Shaw v. American Coal Company

Filing 28

MEMORANDUM AND ORDER, denying 5 MOTION to Dismiss for Failure to State a Claim filed by American Coal Company. Signed by Judge J. Phil Gilbert on 1/27/2017. (jdh)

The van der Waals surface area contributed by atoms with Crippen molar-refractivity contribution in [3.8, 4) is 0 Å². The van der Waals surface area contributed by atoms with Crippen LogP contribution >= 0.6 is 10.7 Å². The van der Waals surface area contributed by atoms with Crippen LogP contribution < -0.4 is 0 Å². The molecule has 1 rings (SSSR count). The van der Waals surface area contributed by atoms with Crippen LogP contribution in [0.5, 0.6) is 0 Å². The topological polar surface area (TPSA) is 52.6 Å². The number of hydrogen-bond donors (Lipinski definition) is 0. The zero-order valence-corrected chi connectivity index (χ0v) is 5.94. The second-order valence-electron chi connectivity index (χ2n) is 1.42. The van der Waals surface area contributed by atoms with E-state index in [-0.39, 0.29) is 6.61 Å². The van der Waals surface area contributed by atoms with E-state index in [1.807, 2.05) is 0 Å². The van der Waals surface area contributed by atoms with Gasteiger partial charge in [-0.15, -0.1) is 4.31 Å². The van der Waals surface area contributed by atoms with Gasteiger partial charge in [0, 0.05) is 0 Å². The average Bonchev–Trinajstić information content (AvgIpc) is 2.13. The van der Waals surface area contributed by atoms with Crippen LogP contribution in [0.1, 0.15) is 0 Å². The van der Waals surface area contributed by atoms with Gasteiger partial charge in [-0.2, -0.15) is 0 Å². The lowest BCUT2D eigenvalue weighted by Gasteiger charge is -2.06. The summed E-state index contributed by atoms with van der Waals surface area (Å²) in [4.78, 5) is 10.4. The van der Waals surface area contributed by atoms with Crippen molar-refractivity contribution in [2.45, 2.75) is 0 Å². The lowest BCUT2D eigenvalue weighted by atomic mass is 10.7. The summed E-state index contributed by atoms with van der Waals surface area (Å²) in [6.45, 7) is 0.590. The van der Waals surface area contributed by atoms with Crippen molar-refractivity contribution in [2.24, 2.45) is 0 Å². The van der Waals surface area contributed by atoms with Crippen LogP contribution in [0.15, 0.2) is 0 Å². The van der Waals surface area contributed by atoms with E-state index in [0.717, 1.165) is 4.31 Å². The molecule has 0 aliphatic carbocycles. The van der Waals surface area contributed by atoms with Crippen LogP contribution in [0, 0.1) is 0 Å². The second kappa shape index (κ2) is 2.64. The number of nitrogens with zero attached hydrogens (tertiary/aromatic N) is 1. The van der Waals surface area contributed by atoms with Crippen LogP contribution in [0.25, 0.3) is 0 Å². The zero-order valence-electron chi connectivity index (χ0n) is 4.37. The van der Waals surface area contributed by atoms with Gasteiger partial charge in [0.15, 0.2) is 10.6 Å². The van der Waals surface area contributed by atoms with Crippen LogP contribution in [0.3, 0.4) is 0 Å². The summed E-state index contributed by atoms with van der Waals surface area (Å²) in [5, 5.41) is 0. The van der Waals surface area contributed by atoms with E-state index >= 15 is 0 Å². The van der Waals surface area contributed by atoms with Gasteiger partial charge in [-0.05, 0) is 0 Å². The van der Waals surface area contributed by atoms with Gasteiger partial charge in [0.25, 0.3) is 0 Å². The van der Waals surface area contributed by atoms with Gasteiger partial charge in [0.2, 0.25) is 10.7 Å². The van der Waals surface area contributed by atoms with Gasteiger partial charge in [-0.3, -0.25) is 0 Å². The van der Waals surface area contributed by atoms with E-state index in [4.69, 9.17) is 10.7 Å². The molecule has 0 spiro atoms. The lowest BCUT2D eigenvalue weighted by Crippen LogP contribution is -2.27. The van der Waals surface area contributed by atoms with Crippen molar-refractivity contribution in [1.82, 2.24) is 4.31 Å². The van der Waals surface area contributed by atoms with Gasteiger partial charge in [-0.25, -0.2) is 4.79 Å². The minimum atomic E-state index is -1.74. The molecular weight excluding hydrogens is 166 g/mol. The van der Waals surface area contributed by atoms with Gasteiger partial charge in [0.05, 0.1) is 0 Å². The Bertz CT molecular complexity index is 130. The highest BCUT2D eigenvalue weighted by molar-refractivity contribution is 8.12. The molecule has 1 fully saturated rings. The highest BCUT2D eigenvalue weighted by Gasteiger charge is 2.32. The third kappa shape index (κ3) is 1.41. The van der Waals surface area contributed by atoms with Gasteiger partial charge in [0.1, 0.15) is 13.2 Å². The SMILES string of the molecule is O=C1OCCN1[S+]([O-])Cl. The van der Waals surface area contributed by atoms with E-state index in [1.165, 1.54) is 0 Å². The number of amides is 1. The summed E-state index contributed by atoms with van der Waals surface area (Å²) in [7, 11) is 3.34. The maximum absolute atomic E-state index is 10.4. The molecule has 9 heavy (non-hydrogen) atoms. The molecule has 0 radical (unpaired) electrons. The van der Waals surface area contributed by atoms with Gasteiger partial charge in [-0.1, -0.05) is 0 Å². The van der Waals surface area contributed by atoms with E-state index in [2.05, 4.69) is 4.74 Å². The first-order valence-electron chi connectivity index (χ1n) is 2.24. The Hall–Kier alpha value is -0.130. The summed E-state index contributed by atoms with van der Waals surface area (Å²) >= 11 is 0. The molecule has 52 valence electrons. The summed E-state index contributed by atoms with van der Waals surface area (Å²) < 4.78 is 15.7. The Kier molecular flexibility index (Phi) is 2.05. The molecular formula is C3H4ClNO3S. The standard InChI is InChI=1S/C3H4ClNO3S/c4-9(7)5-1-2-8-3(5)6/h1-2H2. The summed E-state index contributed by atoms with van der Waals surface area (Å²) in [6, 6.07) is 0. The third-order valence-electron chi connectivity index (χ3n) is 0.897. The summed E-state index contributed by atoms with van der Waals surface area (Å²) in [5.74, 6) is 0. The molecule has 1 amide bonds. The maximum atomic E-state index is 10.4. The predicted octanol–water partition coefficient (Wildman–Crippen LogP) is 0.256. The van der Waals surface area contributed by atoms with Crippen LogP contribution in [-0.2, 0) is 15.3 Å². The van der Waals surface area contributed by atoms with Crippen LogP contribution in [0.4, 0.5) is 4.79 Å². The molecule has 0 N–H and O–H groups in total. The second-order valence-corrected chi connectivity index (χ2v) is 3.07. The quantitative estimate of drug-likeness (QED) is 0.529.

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UNITED STATES DISTRICT COURT FOR THE SOUTHERN DISTRICT OF ILLINOIS JAIME SHAW, as Administrator of the Estate of Robert Eric Clark, Deceased, Plaintiff, Case No. 16-cv-1196-JPG-RJD v. THE AMERICAN COAL COMPANY, Defendant. MEMORANDUM AND ORDER This matter comes before the Court on defendant The American Coal Company’s (“American Coal”) motion to dismiss this case pursuant to Federal Rule of Civil Procedure 12(b)(6) (Doc. 5). Plaintiff Jaime Shaw has responded to the motion (Doc. 20), and American Coal has replied to that response (Doc. 22). The Court notes that, as stated in its January 25, 2017, order (Doc. 26), it has declined to convert this motion into a motion for summary judgment and will instead consider it under Rule 12(b)(6) and disregard the submission of matters outside the pleadings. I. Standard for Dismissal When reviewing a Rule 12(b)(6) motion to dismiss, the Court accepts as true all allegations in the complaint. Erickson v. Pardus, 551 U.S. 89, 94 (2007) (citing Bell Atl. Corp. v. Twombly, 550 U.S. 544, 555 (2007)). To avoid dismissal under Rule 12(b)(6) for failure to state a claim, a complaint must contain a “short and plain statement of the claim showing that the pleader is entitled to relief.” Fed. R. Civ. P. 8(a)(2). This requirement is satisfied if the complaint (1) describes the claim in sufficient detail to give the defendant fair notice of what the claim is and the grounds upon which it rests and (2) plausibly suggests that the plaintiff has a right to relief above a speculative level. Bell Atl., 550 U.S. at 555; see Ashcroft v. Iqbal, 556 U.S. 662, 678 (2009); EEOC v. Concentra Health Servs., 496 F.3d 773, 776 (7th Cir. 2007). “A claim has facial plausibility when the plaintiff pleads factual content that allows the court to draw the reasonable inference that the defendant is liable for the misconduct alleged.” Iqbal, 556 U.S. at 678 (citing Bell Atl., 550 U.S. at 556). “Determining whether a complaint states a plausible claim for relief will . . . be a context-specific task that requires the reviewing court to draw on its judicial experience and common sense.” Iqbal, 556 U.S. at 679. In Bell Atlantic, the Supreme Court rejected the more expansive interpretation of Rule 8(a)(2) that “a complaint should not be dismissed for failure to state a claim unless it appears beyond doubt that the plaintiff can prove no set of facts in support of his claim which would entitle him to relief,” Conley v. Gibson, 355 U.S. 41, 45-46 (1957). Bell Atlantic, 550 U.S. at 561-63; Concentra Health Servs., 496 F.3d at 777. Now “it is not enough for a complaint to avoid foreclosing possible bases for relief; it must actually suggest that the plaintiff has a right to relief . . . by providing allegations that ‘raise a right to relief above the speculative level.’” Concentra Health Servs., 496 F.3d at 777 (quoting Bell Atl., 550 U.S. at 555). Nevertheless, Bell Atlantic did not do away with the liberal federal notice pleading standard. Airborne Beepers & Video, Inc. v. AT&T Mobility LLC, 499 F.3d 663, 667 (7th Cir. 2007). A complaint still need not contain detailed factual allegations, Bell Atl., 550 U.S. at 555, and it remains true that “[a]ny district judge (for that matter, any defendant) tempted to write ‘this complaint is deficient because it does not contain . . .’ should stop and think: What rule of law requires a complaint to contain that allegation?” Doe v. Smith, 429 F.3d 706, 708 (7th Cir. 2005) (emphasis in original). Nevertheless, a complaint must contain “more than labels and conclusions, and a formulaic recitation of the elements of a cause of action will not do.” Bell 2 Atl., 550 U.S. at 555. If the factual detail of a complaint is “so sketchy that the complaint does not provide the type of notice of the claim to which the defendant is entitled under Rule 8,” it is subject to dismissal. Airborne Beepers, 499 F.3d at 667. This standard, however, will not prevent dismissal of a complaint that pleads too much. A case can be dismissed because a complaint pleads facts establishing that the defendant is entitled to prevail. Bennett v. Schmidt, 153 F.3d 516, 519 (7th Cir. 1998); Soo Line R.R. Co. v. St. Louis S.W. Ry. Co., 125 F.3d 481, 483 (7th Cir. 1997); see Hecker v. Deere & Co., 556 F.3d 575, 588 (7th Cir. 2009) (dismissal appropriate when party pleads facts establishing defense to his claim). That is what American Coal claims Shaw has done in this case. II. Facts Alleged The following relevant facts are established by the allegations in the complaint: As of June 6, 2016, Robert Eric Clark, the plaintiff’s decedent, worked at a coal mine near Galatia, Illinois, that was operated by American Coal (“the Galatia mine”). On June 6, 2016, an agent of American Coal directed Clark to get under a piece of equipment. The equipment fell on Clark, killing him. Shaw, the administrator of Clark’s estate, brings this wrongful death, survival and expense action against American Coal. Her complaint charges, among other things, that American Coal failed to provide a safe workplace for Clark, failed to properly train Clark and negligently directed him to get under the piece of equipment that fell on him. American Coal asks the Court to dismiss this case with prejudice on the grounds that Shaw has pled sufficient facts to show Clark was an employee of American Coal, so Shaw’s exclusive remedy for Clark’s injuries and death is under the Illinois Workers’ Compensation Act (“IWCA”). See 820 ILCS 305/5(a). In response, Shaw maintains that her Complaint clearly 3 pleads that Clark worked for a different employer and that she seeks compensation from American Coal as a third party tortfeasor, so her remedy is not exclusively under the IWCA. See 820 ILCS 305/5(b). III. Analysis As a preliminary matter, all parties agree that Illinois workers’ compensation law provides the governing rule in the instant dispute. Therefore, the Court’s analysis begins with a brief review of the relevant portions of the IWCA. The IWCA provides a remedy for injured employees against their covered employers for work-related injuries. That remedy is exclusive to any other cause of action they may try to bring against their employers for those injuries: No common law or statutory right to recover damages from the employer . . . for injury or death sustained by any employee while engaged in the line of his duty as such employee, other than the compensation herein provided, is available to any employee who is covered by the provisions of this Act . . . , the legal representatives of his estate, or any one otherwise entitled to recover damages for such injury. 820 ILCS 305/5(a). However, if a third party caused an employee’s injury, the employee may still sue the third party without regard to the IWCA: Where the injury or death for which compensation is payable under this Act was caused under circumstances creating a legal liability for damages on the part of some person other than his employer to pay damages, then legal proceedings may be taken against such other person to recover damages notwithstanding such employer’s payment of or liability to pay compensation under this Act. . . . Illinois courts have noted exceptions to the rule that an employee may sue his employer for injuries only under the IWCA (although the exceptions may be better labeled as failures to satisfy the IWCA compensation requirements). Those exceptions are where (1) the injury was not accidental, (2) the injury did not arise from the employee’s employment, (3) the injury was not received during the course of employment or (4) the injury was not compensable under the Act. Meerbrey v. Marshall Field & Co., 564 N.E.2d 1222, 1226 (Ill. 1990). 4 American Coal argues that Shaw has pled herself out of court by alleging facts that definitively show Clark was an American Coal employee, and therefore her exclusive remedy for Clark’s death is under the IWCA as a matter of law. It points to allegations that it claims establish under Illinois law that a worker is the employee of an employer even if they do not label the relationship as an employment relationship. The test for employer status involves consideration of various factors, including: whether the employer may control the manner in which the person performs the work; whether the employer dictates the person’s schedule; whether the employer pays the person hourly; whether the employer withholds income and social security taxes from the person’s compensation; whether the employer may discharge the person at will; [] whether the employer supplies the person with materials and equipment [and]. . . . whether the employer’s general business encompasses the person’s work. Roberson v. Indus. Comm’n (P.I. & I. Motor Exp., Inc.), 866 N.E.2d 191, 200 (Ill. 2007). No single factor is determinative, although the most important factor is the right to control the manner of the work. Id. However, the weight to give to each factor may differ depending on the specific situation in issue, and the Court should look at the totality of the circumstances. Id. While noting that the Complaint alleges very little about the employment relationship between it and Clark, American Coal argues Shaw has alleged enough to show an employment relationship existed at the time of the accident. Specifically, it points to Shaw’s allegations that American Coal had a duty to provide a safe workplace (implying it had control over Clark’s workplace), failed to properly train Clark to maintain mine equipment (implying it was responsible for Clark’s training), failed in other duties regarding maintenance and use of mine equipment (implying it controlled the equipment used at the mine), and directed Clark to go under a piece of mine equipment in unsafe circumstances (implying it controlled Clark’s work). American Coal draws the conclusion from these allegations that it “controlled and directed the 5 manner in which Mr. Clark performed his work (at least in connection with the accident).” Mem. Supp. Mot. 7 (Doc. 6). On the other side, Shaw argues that her Complaint “makes clear that Robert Clark worked on contract for a different, distinct employer.” Pl.’s Mem. Supp. Resp. 1-2 (Doc. 21). She points to her allegation that American Coal “had a duty to provide a reasonably safe workplace and reasonably safe equipment for contract workers at their facility, including the Decedent ROBERT ERIC CLARK.” Compl. ¶ 4 (Doc. 1-1) (emphasis added). Shaw also points to her reference to Clark “and others, including mine employees,” to show her allegations did not include Clark as one of those employees. While the Court takes issue with whether Shaw’s allegations were clear, it does agree that the only reasonable inference from the allegations in the Complaint as a whole is that Clark was not an employee of American Coal but was instead a contract worker. Additionally, the hallmarks of employment to which American Coal points do not paint a complete picture of the circumstances of the relationship between it and Clark, and certainly do not establish conclusively that Clark was its employee. In fact, it admits as much by qualifying its conclusion that Shaw’s allegations establish an employment relationship “at least in connection with the accident.” Mem. Supp. Mot. 7 (Doc. 6). However, it is not the relationship at the moment of an injury that defines employment status but the comprehensive relationship between the parties during the course of the work. Had Shaw made different allegations conclusively showing Clark was an employee of American Coal, dismissal at this stage of the case would have been appropriate. However, as the record stands, whether Clark was an employee of American Coal under Illinois law is a question that should be answered at a later stage of this case once discovery reveals a more complete picture of the entire working relationship. 6 The Court concludes that Shaw has adequately pled a non-employment working relationship between American Coal and Clark that led to Clark’s death because of American Coal’s negligence. She has thereby given American Coal fair notice of her claims and the grounds on which they rest. Those allegations plausibly suggest she has a non-speculative right to relief from American Coal as a third-party tortfeasor that caused Clark’s death. That Shaw has not pled more specific facts to support a contractual relationship is of no moment. Employment status is not the kind of allegation that needs to be supported by detailed allegations regarding each factor considered when determining that status as a question of law, although evidence to support or oppose those factors will surely be relevant at later stages of the case. Requiring more detailed allegations than Shaw has made risks straying too far from the “short, plain statement of the claim” that is required by Rule 8(a)(2) and that is at the heart of federal notice pleading. Because the Court has found Shaw adequately pled that Clark was not an employee of American Coal, it need not address American Coal’s argument that Shaw failed to adequately plead exceptions to the IWCA exclusive remedy provision. IV. Conclusion For the foregoing reasons, the Court DENIES American Coal’s motion to dismiss (Doc. 5). IT IS SO ORDERED. DATED: January 27, 2017 s/ J. Phil Gilbert J. PHIL GILBERT DISTRICT JUDGE 7